Modules on sexuality also do not dwell on morality, and instead take a clinical approach. “When they raise questions like ‘do men have sex with men’ in the session, they aren’t judged. This kind of open space is lacking in their lives. It isn’t about making them misfits or introducing something foreign. In fact, some of the mothers have learnt about conception from their daughters!” laughs Kalyani, when asked about the ramification of engaging with topics that even the mainstream considers taboo.

Partners all along

One of Goal’s strengths has been its partnerships – both with NGOs and Standard Chartered Bank. “When we started Goal, I didn’t even know what netball was,” says Prathima Harithe, the Goal project manager at Standard Chartered. The bank has gone beyond mere funding and worked with hands, minds and hearts. The staff even gets 2 days of extra leave if they participate in the bank’s CSR programs.

That the girls sit around male bankers, equally comfortable listening to a lesson on savings and banking transactions, as they are on condom usage and safety … says something.

Employee dedication to the program has been heart-warming. Last year, 4800 volunteers put in over 300 community hours for the Goal program alone,” says Harithe with pride. That the girls sit around male bankers, equally comfortable listening to a lesson on savings and banking transactions, as they are on condom usage and safety (bank staff are trained to be HIV champions through a company program) says something.

The other has been committed coaches, who are role models to the girls. Amrita, who has been coaching with Goal for the last four years in Delhi says, “Netball is my main game. I played it throughout school and college.” The ex-gym instructor and college coach feels a lot happier now that she is doing more than teaching a sport – she is helping these girls live a healthier, happier and safer life.

Teaching life skills for girls – through sports

It wasn’t an easy task convincing parents who were eager to teach their girls to make softer rotis, to send them for a sports program instead. The question often asked was “Yeh khel ke alava kuch karte ho kya?” Today, the same parents come and cheer for their girls at matches. “In the first community match, the girls arrived in slippers and salwars with dupattas wrapped tightly all around. They wouldn’t even raise their hands to reach for the ball. Look at them today – in canvas shoes, dupattas neatly to one side, warming up, and jumping for the ball!” says Harithe. These adolescents have also come a long way, from discussing cooking to debating about independence and democracy, says Kalyani.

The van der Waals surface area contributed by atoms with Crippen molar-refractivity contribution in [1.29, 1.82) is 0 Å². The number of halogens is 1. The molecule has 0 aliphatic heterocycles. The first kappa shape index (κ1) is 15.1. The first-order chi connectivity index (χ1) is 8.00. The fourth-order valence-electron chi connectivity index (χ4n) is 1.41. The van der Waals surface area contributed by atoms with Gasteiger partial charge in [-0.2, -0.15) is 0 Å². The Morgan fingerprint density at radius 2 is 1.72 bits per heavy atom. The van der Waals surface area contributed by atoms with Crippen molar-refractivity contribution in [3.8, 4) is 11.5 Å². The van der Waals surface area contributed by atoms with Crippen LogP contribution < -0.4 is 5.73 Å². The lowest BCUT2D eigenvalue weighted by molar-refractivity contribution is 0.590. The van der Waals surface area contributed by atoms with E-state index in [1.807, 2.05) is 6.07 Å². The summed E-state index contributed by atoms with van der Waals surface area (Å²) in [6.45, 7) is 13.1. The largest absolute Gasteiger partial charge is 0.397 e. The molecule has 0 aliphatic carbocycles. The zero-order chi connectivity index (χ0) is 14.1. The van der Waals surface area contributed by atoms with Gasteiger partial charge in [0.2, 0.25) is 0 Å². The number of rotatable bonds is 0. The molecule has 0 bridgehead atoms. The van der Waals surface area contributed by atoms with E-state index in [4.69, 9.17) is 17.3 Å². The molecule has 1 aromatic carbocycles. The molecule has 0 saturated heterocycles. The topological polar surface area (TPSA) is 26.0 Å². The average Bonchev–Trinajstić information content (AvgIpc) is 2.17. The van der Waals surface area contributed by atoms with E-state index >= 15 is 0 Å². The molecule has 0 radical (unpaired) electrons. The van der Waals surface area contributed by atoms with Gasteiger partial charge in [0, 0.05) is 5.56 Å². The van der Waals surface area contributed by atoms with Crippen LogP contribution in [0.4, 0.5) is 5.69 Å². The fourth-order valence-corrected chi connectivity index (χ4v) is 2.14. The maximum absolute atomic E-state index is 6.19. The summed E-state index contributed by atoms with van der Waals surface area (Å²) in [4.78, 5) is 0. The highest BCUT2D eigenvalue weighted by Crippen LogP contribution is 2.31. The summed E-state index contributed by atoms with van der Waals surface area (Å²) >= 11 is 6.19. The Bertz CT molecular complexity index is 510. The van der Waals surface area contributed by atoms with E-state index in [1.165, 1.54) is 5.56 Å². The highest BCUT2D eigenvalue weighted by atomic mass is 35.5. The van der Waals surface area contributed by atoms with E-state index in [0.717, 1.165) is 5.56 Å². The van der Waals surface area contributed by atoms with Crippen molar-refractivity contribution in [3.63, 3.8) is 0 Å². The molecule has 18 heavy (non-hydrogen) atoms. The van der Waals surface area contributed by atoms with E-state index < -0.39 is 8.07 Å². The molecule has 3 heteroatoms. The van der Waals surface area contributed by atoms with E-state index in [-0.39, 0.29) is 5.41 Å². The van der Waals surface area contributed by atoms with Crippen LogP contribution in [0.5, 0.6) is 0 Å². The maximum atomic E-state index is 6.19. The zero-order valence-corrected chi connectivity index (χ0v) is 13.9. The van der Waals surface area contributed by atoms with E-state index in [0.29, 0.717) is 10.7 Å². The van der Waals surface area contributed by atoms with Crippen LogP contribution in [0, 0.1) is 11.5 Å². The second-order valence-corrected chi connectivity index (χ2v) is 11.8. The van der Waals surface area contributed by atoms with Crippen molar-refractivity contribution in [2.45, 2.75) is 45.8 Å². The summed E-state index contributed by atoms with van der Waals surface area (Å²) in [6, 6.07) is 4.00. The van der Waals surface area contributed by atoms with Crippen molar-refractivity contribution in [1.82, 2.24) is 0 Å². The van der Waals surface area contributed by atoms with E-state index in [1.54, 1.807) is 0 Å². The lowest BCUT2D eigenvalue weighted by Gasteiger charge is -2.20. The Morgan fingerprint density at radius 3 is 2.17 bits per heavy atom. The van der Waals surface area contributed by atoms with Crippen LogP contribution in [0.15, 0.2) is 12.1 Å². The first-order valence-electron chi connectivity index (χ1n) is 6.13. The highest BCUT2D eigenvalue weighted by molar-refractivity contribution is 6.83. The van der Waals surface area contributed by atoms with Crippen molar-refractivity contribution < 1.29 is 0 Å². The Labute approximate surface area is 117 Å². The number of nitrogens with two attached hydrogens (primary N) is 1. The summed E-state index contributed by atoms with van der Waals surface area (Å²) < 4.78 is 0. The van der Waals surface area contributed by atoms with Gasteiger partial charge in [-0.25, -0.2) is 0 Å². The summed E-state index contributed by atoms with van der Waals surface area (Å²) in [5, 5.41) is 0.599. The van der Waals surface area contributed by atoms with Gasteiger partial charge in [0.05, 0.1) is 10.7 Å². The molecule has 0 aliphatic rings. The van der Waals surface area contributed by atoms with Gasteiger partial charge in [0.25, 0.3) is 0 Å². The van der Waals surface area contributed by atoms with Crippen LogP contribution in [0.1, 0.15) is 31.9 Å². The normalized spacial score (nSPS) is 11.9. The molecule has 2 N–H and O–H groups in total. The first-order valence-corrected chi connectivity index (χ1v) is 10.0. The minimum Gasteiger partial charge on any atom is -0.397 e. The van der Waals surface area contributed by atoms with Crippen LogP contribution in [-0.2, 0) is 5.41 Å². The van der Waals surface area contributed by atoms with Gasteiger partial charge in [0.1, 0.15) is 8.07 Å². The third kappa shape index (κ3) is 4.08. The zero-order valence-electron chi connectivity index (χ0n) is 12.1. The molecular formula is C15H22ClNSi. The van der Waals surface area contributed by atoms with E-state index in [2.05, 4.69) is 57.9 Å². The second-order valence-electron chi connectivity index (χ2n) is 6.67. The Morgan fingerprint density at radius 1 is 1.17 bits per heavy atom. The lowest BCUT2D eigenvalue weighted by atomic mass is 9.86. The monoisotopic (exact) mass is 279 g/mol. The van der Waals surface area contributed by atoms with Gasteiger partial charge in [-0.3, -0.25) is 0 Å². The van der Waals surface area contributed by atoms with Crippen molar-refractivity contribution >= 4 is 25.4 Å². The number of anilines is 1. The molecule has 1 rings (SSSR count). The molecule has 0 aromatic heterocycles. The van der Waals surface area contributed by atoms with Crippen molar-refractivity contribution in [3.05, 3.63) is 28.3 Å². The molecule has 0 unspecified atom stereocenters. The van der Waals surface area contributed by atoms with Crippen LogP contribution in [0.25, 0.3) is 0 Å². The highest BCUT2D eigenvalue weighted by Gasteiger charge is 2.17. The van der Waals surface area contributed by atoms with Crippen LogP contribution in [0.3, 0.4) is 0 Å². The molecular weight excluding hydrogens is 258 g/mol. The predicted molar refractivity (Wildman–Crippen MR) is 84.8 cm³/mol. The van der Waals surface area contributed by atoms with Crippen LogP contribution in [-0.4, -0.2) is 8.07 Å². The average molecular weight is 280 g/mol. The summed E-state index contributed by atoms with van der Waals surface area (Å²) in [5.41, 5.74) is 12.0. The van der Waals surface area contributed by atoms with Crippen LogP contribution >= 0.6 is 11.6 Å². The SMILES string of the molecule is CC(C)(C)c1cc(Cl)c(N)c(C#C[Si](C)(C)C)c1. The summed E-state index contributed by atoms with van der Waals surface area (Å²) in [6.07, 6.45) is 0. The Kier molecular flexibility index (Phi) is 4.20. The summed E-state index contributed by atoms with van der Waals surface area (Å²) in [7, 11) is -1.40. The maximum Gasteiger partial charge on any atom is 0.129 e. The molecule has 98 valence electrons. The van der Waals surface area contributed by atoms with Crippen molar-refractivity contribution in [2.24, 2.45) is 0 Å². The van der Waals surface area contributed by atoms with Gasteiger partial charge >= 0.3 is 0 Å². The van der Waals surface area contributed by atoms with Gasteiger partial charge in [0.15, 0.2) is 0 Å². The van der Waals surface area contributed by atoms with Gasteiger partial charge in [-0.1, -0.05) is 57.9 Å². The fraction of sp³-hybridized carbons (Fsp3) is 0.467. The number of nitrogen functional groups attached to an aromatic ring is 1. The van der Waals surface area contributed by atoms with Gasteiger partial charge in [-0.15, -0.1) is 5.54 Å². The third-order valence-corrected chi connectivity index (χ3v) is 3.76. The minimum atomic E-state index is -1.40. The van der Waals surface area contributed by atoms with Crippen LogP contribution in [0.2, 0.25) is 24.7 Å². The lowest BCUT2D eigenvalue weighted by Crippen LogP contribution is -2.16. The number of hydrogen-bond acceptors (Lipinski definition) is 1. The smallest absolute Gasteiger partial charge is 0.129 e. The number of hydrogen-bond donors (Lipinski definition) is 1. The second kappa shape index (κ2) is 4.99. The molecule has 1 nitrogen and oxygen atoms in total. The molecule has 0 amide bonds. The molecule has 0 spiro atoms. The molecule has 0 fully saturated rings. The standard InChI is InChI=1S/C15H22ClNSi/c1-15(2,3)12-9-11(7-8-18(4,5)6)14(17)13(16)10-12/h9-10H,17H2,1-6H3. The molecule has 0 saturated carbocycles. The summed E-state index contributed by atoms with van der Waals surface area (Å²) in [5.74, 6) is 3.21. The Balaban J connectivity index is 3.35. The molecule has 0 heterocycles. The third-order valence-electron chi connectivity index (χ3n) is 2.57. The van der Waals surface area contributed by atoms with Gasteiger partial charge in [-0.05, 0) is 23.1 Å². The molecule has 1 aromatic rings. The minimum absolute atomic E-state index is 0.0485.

Empowerment talk aside, each one of these girls simply loves her bi-weekly sessions with Goal. And it shows. From their willingness to help each other to their enthusiasm to talk to us, it is all representative of the confidence, independence and self respect the girls have gained through the program. While 18 year old Abdi is happy to be reunited with the education that she had to give up due to financial constraints, 19 year old Jyoti is scheduled to get married next year and promises to share what she learns here with her children. She says she might even start a Goal team at her in-law’s house!

Contacts:

Kalyani Subramaniam National Co-ordinator, and Goal, Mumbai: naz.goal@gmail.com
Goal Chennai: Kaveri Bharath – +91 9884144693
Goal Delhi: Jaya Tiwari: +91 9910339996.

*Photo credit: The Alternative.

About The Author: Aarti's innate ability to nitpick clearly did not win her brownie points with family. She went ahead and made a career out of it. Right from her days of designing DSPs in Texas Instruments and microprocessors in AMD to her current position as Chief Editor of The Alternative, she has relentlessly hunted them bugs down! On an average day, if not chasing a social development story or putting together The Alternative's content, you can find her either dancing, running on some trail, practising the 'sarvangasa' or jumping up and down while trying to make animal sounds with her little daughter. Aarti is a co-founder with Sattva, and leads content for The Alternative.